THE vast majority of residents remain happy with the City of Melville as a place to live but pockets of dissatisfaction do exist around the representation of local councillors, lack of consultation on issues affecting the community and the availability of local employment.
The satisfaction levels of residents south of Leach Highway were also lower than their northern neighbours.
South west Melville (Willagee, Winthrop, Kardinya and Murdoch) in particular scored notably lower in categories like standard of living, health, attractiveness of community environment, trustworthiness of community and safety.
Released last month, the results of the City’s Community Wellbeing Survey 2015 recorded impressive increases across the board compared to the 2013 study.
Particularly strong gains were observed in community satisfaction with financial security (up nine per cent), achieving in life (up six per cent) and standard of living (up five percent).
Around a quarter of respondents said there was nothing the City needed to do to improve, while the most cited suggestions included creating more cycle paths, attracting more cafes and restaurants and improving public transport.
Conducted by market research consultancy Painted Dog, the survey also compared the City of Melville to the rest of WA with favourable results.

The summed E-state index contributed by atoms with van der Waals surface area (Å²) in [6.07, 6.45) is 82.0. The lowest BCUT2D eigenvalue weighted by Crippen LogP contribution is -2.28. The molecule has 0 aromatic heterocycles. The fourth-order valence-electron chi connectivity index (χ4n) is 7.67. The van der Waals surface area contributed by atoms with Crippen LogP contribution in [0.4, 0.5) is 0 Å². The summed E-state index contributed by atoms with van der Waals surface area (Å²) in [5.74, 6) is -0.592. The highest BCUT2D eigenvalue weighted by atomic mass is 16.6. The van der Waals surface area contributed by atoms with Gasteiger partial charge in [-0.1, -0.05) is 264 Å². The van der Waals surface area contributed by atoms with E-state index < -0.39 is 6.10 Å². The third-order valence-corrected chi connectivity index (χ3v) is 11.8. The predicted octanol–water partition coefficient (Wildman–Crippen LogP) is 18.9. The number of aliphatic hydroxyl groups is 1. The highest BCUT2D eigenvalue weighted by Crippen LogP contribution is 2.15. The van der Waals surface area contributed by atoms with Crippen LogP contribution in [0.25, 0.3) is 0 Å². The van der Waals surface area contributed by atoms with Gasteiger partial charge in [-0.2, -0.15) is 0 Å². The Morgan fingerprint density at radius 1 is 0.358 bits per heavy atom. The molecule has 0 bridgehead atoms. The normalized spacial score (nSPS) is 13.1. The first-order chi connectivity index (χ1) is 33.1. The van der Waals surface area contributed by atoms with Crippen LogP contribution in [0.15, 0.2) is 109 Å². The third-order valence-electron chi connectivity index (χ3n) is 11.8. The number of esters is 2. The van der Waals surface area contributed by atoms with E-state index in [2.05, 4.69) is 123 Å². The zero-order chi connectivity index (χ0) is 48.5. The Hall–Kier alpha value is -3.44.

Melville residents’ net happiness with standard of living, financial security, achieving in life, personal relationships and health were between 7-10 per cent higher than the State average.
Melville Mayor Russell Aubrey said there was no room for complacency despite the generally strong results and flagged interaction between council and community as an area that required improvement.
“We are always working to increase levels of engagement between council and community, particularly when there are issues that need to be properly understood and considered prior to council taking a major decision,” he said.
“Launching in mid-February, the City’s new online engagement website Melville Talks will provide a forum for the community to ask questions of project managers, share their ideas, respond to surveys, join online discussion groups and register to participate in community reference groups.”
He also addressed the disparity in some satisfaction measures between north and south Melville.
““While the overall survey score indicated that 81 per cent of Melville residents are very happy with their standard of living, there are some lower socio-economic areas in the southern suburbs which could account for the differences particularly as the survey measures how people ‘feel’ about their lives and circumstances,” Mr Aubrey said.
“To ensure that we are dealing with the unique needs of our different communities, the City has established Neighbourhood Plans which capture the unique characteristics of each community and its people, as well as the social, cultural, economic and environmental aspects of that particular area.”
The full results of the survey can be viewed on the City of Melville website.